Frances Winkler Yup!
Jennifer Asplund OMG!!!!
The idea captures an accessibility inclusion opportunity that will be simple for an engineering team to design into a system. It is the kind of elegant solution that is sometimes not considered during first-line technical implementation, largely because it is not an industry standard.
Although not patentable, we took the idea to our monthly Patent Review Board meeting to get a technical perspective and showcase PI2 ideas. The PRB unanimously considered it a clever idea that should be implemented. We forwarded the idea to the Engineering Manager for Systems Enablement, and implementation is now on the product roadmap!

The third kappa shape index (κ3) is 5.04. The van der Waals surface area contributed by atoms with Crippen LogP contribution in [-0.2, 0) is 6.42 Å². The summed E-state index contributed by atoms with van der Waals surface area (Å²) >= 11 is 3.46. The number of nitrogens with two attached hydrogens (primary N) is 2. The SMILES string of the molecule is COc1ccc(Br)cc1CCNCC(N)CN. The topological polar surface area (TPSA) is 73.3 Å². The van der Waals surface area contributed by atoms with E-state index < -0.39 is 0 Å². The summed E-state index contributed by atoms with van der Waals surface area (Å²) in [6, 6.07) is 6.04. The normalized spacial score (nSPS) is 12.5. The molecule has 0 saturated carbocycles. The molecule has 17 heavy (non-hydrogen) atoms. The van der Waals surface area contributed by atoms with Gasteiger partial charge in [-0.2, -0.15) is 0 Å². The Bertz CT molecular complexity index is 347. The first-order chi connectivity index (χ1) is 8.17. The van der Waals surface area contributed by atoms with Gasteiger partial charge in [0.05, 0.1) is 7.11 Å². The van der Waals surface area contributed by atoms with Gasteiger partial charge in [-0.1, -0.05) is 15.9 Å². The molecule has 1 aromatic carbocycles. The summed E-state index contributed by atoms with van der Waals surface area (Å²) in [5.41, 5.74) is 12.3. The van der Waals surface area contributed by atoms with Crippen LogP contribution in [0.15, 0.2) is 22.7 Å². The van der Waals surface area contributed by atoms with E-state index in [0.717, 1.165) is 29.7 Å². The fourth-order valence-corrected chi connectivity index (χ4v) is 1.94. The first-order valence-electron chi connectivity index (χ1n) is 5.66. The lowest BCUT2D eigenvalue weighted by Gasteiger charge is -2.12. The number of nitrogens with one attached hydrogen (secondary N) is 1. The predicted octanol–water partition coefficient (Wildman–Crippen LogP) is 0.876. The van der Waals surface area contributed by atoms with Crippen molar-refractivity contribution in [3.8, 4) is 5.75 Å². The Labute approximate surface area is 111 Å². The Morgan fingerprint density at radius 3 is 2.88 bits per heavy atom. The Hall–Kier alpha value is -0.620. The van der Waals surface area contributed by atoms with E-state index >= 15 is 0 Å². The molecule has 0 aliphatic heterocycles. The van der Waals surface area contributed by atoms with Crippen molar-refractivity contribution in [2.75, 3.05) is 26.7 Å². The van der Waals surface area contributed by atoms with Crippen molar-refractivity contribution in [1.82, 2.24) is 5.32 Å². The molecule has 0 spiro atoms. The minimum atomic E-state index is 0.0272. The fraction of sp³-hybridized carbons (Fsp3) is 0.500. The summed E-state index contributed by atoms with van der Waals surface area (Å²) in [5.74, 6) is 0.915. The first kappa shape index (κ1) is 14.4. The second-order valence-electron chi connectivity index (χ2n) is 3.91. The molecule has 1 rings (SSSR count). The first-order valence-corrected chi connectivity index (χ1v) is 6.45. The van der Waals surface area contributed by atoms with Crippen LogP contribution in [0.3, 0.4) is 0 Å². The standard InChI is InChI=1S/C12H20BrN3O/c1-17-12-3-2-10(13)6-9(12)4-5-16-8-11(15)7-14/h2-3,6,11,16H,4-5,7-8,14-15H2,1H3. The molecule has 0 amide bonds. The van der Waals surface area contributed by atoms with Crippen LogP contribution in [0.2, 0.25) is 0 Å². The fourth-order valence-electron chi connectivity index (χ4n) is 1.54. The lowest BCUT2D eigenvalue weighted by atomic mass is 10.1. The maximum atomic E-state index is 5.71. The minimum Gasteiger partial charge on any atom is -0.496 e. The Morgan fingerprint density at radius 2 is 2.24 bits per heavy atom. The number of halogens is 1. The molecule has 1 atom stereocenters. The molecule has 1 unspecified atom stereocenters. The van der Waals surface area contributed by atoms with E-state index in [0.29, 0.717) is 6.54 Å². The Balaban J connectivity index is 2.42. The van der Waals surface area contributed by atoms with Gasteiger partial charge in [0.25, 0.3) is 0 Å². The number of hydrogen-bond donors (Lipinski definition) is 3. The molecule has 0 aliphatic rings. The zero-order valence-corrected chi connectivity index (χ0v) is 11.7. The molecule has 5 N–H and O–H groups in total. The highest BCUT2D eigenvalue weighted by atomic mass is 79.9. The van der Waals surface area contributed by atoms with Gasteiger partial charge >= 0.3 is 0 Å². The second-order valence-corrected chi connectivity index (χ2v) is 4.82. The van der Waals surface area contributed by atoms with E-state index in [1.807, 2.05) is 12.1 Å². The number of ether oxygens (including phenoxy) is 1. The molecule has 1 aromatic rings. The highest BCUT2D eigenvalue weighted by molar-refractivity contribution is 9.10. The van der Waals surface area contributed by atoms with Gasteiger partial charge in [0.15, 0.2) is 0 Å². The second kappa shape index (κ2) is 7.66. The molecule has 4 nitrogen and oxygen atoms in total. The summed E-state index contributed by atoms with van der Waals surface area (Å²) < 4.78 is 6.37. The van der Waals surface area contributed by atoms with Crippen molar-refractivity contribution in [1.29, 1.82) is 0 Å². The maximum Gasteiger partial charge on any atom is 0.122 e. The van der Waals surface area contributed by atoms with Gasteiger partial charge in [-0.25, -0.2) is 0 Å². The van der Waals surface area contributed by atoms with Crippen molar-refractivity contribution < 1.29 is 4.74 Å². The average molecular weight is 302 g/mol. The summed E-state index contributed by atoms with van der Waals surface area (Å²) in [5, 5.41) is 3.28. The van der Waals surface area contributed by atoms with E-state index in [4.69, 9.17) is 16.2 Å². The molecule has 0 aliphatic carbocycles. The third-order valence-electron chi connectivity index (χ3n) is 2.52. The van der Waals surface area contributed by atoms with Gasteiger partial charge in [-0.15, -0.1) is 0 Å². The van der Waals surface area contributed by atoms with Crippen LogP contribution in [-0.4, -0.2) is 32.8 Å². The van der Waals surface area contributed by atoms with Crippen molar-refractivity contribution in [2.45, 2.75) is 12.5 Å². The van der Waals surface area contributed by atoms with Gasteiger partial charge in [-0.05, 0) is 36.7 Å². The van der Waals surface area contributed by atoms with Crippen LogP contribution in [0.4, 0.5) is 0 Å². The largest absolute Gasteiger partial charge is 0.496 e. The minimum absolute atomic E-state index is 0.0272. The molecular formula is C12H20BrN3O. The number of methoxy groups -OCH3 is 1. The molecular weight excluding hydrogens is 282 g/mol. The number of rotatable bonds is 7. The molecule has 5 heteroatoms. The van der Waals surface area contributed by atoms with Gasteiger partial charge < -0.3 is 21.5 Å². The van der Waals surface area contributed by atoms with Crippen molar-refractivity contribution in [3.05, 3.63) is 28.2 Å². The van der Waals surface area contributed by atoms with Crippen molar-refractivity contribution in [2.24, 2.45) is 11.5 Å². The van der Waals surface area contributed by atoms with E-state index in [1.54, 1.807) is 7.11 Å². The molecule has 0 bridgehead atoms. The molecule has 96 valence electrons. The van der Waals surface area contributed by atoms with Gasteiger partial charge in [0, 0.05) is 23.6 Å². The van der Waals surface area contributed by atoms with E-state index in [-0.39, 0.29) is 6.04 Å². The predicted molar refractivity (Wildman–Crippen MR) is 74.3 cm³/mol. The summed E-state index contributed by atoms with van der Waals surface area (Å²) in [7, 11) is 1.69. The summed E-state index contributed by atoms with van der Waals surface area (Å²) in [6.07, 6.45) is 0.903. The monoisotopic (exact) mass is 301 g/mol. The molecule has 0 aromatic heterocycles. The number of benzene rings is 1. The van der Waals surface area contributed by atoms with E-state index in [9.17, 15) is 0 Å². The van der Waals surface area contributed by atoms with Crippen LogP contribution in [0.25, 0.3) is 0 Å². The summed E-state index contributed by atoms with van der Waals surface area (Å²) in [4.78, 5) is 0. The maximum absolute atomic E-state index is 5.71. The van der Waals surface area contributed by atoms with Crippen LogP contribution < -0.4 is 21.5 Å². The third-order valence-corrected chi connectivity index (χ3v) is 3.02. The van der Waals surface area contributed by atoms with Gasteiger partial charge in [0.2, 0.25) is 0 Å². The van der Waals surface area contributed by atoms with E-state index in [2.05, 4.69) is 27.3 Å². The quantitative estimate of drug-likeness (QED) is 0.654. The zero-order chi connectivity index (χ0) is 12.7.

This flagship example is why we need more inclusive innovation programs. We had five previously untapped innovators devise a solution for a customer with a very common disability. Not one of these individuals had ever considered participating in the Pure patent programme. But having recently been made aware of the new category, they felt they had a hotline to something new, a space where their ideas could be shared. This speaks volumes for creating patent programmes that welcome and value all innovative ideas.
A solid case for an open innovation category
Since the launch of the PI2 programme, we have seen an uptick in participation by underrepresented innovators (mainly women) from untapped areas of the company. Therefore, we must conclude that we have provided something that was previously lacking.